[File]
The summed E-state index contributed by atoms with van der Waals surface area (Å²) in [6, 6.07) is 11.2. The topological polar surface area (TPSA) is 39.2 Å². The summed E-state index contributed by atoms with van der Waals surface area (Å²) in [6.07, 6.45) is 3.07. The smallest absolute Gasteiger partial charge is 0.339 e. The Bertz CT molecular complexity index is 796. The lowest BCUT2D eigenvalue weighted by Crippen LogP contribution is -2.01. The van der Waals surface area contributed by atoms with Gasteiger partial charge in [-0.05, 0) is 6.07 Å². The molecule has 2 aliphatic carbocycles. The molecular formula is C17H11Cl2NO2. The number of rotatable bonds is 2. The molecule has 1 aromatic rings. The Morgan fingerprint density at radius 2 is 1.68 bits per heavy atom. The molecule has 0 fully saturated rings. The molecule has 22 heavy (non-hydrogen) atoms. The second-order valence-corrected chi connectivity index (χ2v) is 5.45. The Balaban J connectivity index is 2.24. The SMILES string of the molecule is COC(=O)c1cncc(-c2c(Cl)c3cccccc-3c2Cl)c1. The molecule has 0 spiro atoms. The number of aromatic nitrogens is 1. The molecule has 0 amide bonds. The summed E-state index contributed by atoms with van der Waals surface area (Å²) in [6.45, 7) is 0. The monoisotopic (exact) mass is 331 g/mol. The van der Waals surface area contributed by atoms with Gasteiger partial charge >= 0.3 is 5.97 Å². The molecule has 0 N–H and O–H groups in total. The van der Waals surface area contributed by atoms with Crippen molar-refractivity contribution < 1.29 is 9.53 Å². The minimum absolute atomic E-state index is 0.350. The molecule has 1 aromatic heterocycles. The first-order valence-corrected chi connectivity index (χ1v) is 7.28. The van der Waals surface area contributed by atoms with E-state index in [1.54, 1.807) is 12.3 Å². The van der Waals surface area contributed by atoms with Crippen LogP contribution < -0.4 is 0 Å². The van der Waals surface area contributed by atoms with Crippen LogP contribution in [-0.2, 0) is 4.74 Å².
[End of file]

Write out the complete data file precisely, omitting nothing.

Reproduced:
The summed E-state index contributed by atoms with van der Waals surface area (Å²) in [6, 6.07) is 11.2. The topological polar surface area (TPSA) is 39.2 Å². The summed E-state index contributed by atoms with van der Waals surface area (Å²) in [6.07, 6.45) is 3.07. The smallest absolute Gasteiger partial charge is 0.339 e. The Bertz CT molecular complexity index is 796. The lowest BCUT2D eigenvalue weighted by Crippen LogP contribution is -2.01. The van der Waals surface area contributed by atoms with Gasteiger partial charge in [-0.05, 0) is 6.07 Å². The molecule has 2 aliphatic carbocycles. The molecular formula is C17H11Cl2NO2. The number of rotatable bonds is 2. The molecule has 1 aromatic rings. The Morgan fingerprint density at radius 2 is 1.68 bits per heavy atom. The molecule has 0 fully saturated rings. The molecule has 22 heavy (non-hydrogen) atoms. The second-order valence-corrected chi connectivity index (χ2v) is 5.45. The Balaban J connectivity index is 2.24. The SMILES string of the molecule is COC(=O)c1cncc(-c2c(Cl)c3cccccc-3c2Cl)c1. The molecule has 0 spiro atoms. The number of aromatic nitrogens is 1. The molecule has 0 amide bonds. The summed E-state index contributed by atoms with van der Waals surface area (Å²) in [6.45, 7) is 0. The monoisotopic (exact) mass is 331 g/mol. The van der Waals surface area contributed by atoms with Gasteiger partial charge >= 0.3 is 5.97 Å². The molecule has 0 N–H and O–H groups in total. The van der Waals surface area contributed by atoms with Crippen molar-refractivity contribution < 1.29 is 9.53 Å². The minimum absolute atomic E-state index is 0.350. The molecule has 1 aromatic heterocycles. The first-order valence-corrected chi connectivity index (χ1v) is 7.28. The van der Waals surface area contributed by atoms with E-state index in [1.54, 1.807) is 12.3 Å². The van der Waals surface area contributed by atoms with Crippen LogP contribution < -0.4 is 0 Å². The van der Waals surface area contributed by atoms with Crippen LogP contribution in [-0.2, 0) is 4.74 Å².